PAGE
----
Last year went I was in the hospital for my cancer op, my wife sleep on a cot in my room for 10 days. We rarely have disagreements but when we do we resolve them before sunset.

I have always encouraged my wife to speak her mind and say what she wants without fear. I give her all the freedom she wants. We sometimes have different wants and differnt needs but that is not a problem.

Relationships, like marriage are only as good as you are prepared to work at them. Our love today, it the same as it was 30 years ago.

1 ( +2 / -1 )

Some here pinpointed what is happiness.

Love is the strongest cement to reach that state.

I wish the lady can find love soon.

0 ( +0 / -0 )

-The world has changed and the so-called “new normal” is something to which everyone needs to adapt.

Japan may still be in pandemic mode, but in the UK the only differences from the 'old normal' are a result of Brexit. As Japan hasn't had a Jexit, once the vaccine levels go up, things will return to the 'old normal' there. England has already scrapped its own vaccine passport domestically. This 'new normal' that keeps being sold by media outlets is looking like a dubious scam. Being single is best for some. Being in a couple works best for anyone who can find a compatible partner. Having kids is a big risk - some take it, some don't. It may be easier to be unhappy as half of a couple than single, as you have less freedom to change the path of your life. Happiness is not bestowed upon anyone, nor is it inherent. You have to look for it and work for it. And for everyone, it is different.

0 ( +0 / -0 )

I stopped reading at "exasperating"....

0 ( +0 / -0 )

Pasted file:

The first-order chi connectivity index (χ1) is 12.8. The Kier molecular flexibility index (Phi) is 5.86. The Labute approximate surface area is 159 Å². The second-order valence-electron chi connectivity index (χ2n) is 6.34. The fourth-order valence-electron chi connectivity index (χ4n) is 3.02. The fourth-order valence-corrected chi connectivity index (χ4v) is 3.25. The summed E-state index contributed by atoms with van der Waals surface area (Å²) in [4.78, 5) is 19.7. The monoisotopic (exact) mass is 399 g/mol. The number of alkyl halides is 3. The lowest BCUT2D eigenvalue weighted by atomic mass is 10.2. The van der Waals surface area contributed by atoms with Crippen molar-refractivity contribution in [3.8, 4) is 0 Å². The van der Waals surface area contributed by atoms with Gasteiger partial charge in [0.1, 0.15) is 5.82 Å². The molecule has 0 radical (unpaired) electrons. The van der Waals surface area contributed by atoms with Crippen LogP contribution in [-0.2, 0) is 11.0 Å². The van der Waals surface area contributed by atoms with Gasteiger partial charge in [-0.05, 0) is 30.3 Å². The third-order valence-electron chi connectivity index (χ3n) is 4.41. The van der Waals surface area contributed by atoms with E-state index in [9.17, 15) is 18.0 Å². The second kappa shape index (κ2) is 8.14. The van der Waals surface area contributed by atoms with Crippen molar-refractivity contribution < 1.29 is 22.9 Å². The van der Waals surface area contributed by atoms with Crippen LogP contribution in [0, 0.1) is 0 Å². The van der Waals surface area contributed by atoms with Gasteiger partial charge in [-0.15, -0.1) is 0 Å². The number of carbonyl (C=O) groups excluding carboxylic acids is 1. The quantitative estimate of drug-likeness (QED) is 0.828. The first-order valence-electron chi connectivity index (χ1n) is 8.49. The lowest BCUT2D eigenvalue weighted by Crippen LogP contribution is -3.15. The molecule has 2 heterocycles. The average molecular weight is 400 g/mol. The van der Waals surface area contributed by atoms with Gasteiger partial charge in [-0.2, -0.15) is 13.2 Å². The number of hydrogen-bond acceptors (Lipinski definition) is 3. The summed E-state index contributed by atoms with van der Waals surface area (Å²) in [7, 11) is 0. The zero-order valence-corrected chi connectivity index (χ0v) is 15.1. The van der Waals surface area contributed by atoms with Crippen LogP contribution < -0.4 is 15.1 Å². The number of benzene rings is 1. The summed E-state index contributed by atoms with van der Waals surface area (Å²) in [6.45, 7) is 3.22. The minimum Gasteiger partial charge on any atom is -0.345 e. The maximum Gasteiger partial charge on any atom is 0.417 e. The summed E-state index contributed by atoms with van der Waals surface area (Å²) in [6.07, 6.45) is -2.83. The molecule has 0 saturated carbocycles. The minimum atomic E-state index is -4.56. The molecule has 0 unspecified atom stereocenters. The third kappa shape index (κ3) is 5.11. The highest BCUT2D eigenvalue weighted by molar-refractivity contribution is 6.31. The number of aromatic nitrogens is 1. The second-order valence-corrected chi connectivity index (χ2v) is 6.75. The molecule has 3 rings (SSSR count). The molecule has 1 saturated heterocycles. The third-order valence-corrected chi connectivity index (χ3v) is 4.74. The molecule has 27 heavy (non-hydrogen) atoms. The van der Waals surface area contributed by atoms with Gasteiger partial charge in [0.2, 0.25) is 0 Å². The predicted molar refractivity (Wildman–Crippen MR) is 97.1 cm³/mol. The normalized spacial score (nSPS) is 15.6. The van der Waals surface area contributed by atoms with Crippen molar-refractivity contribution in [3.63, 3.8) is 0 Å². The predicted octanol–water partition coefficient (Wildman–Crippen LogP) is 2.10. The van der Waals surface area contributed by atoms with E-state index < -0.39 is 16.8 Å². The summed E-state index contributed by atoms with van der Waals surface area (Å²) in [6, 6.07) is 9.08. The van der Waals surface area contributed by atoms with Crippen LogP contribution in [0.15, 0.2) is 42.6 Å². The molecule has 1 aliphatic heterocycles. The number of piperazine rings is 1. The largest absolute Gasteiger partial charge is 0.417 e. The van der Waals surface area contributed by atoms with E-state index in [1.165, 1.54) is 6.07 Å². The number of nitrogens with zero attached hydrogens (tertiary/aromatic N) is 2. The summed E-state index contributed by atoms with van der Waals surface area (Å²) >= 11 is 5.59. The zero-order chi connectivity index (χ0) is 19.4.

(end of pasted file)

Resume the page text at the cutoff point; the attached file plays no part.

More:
What I find tiring about the foreign community in Japan, particularly the English-speaking ones, is the never-ending trying to "one up" each other and the constant judgement.

Whether it's education, careers, Japanese language ability, skills, how "native" you've gone, how "settled" you are in the country, visa status, there's always some sort of paradigm that people use to judge others.

I can understand Lost in Thought's concerns, it's a legitimate one. Is the life here I made in Japan, really living? But then again, who's to say it isn't? Why is success defined only as climbing up the corporate ladder with a "proper career" and owning a home? This sort of thinking really limits the many experiences we can have.

If you enjoy your life but want a change, then focus on what you should do to get that change. If you want a "proper career" then work toward that. If you want to go home and do that, then go home and do that. But you should always be doing it for yourself, not because that's what society expects of you.

In 50 years time, we're all going to be dust in the wind anyway, so make the most out of your life in a way that works for you.

2 ( +2 / -0 )